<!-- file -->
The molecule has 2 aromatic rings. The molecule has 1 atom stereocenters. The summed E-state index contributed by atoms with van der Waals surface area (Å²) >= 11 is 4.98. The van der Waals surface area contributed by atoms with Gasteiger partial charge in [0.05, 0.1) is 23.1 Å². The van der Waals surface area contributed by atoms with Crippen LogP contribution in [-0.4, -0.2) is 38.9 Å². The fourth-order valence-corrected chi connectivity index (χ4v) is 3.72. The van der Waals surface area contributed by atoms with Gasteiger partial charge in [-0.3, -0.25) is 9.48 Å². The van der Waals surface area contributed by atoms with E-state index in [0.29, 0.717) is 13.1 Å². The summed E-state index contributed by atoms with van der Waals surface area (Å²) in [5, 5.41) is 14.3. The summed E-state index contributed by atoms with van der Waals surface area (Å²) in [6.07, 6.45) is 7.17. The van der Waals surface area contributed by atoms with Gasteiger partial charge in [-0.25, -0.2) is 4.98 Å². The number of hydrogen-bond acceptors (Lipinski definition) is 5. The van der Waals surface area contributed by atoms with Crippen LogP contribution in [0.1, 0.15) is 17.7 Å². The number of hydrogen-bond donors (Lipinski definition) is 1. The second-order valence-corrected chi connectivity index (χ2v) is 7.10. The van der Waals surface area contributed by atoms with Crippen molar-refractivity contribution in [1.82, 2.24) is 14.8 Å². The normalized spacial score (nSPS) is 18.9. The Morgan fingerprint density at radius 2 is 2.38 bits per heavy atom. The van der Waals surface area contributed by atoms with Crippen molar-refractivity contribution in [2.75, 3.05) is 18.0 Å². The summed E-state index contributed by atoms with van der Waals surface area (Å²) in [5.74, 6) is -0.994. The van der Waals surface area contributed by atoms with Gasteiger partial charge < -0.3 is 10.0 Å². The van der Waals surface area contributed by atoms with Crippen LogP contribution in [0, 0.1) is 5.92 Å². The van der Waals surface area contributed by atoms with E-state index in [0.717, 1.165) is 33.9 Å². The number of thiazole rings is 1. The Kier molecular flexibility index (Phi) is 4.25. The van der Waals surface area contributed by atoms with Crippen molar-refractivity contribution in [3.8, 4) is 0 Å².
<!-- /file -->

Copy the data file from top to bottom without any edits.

The molecule has 2 aromatic rings. The molecule has 1 atom stereocenters. The summed E-state index contributed by atoms with van der Waals surface area (Å²) >= 11 is 4.98. The van der Waals surface area contributed by atoms with Gasteiger partial charge in [0.05, 0.1) is 23.1 Å². The van der Waals surface area contributed by atoms with Crippen LogP contribution in [-0.4, -0.2) is 38.9 Å². The fourth-order valence-corrected chi connectivity index (χ4v) is 3.72. The van der Waals surface area contributed by atoms with Gasteiger partial charge in [-0.3, -0.25) is 9.48 Å². The van der Waals surface area contributed by atoms with E-state index in [0.29, 0.717) is 13.1 Å². The summed E-state index contributed by atoms with van der Waals surface area (Å²) in [5, 5.41) is 14.3. The summed E-state index contributed by atoms with van der Waals surface area (Å²) in [6.07, 6.45) is 7.17. The van der Waals surface area contributed by atoms with Gasteiger partial charge in [-0.25, -0.2) is 4.98 Å². The number of hydrogen-bond acceptors (Lipinski definition) is 5. The van der Waals surface area contributed by atoms with Crippen LogP contribution in [0.1, 0.15) is 17.7 Å². The number of hydrogen-bond donors (Lipinski definition) is 1. The second-order valence-corrected chi connectivity index (χ2v) is 7.10. The van der Waals surface area contributed by atoms with Crippen molar-refractivity contribution in [1.82, 2.24) is 14.8 Å². The normalized spacial score (nSPS) is 18.9. The Morgan fingerprint density at radius 2 is 2.38 bits per heavy atom. The van der Waals surface area contributed by atoms with Crippen molar-refractivity contribution in [2.75, 3.05) is 18.0 Å². The summed E-state index contributed by atoms with van der Waals surface area (Å²) in [5.74, 6) is -0.994. The van der Waals surface area contributed by atoms with Gasteiger partial charge < -0.3 is 10.0 Å². The van der Waals surface area contributed by atoms with Crippen LogP contribution in [0, 0.1) is 5.92 Å². The van der Waals surface area contributed by atoms with E-state index in [0.717, 1.165) is 33.9 Å². The number of thiazole rings is 1. The Kier molecular flexibility index (Phi) is 4.25. The van der Waals surface area contributed by atoms with Crippen molar-refractivity contribution in [3.8, 4) is 0 Å².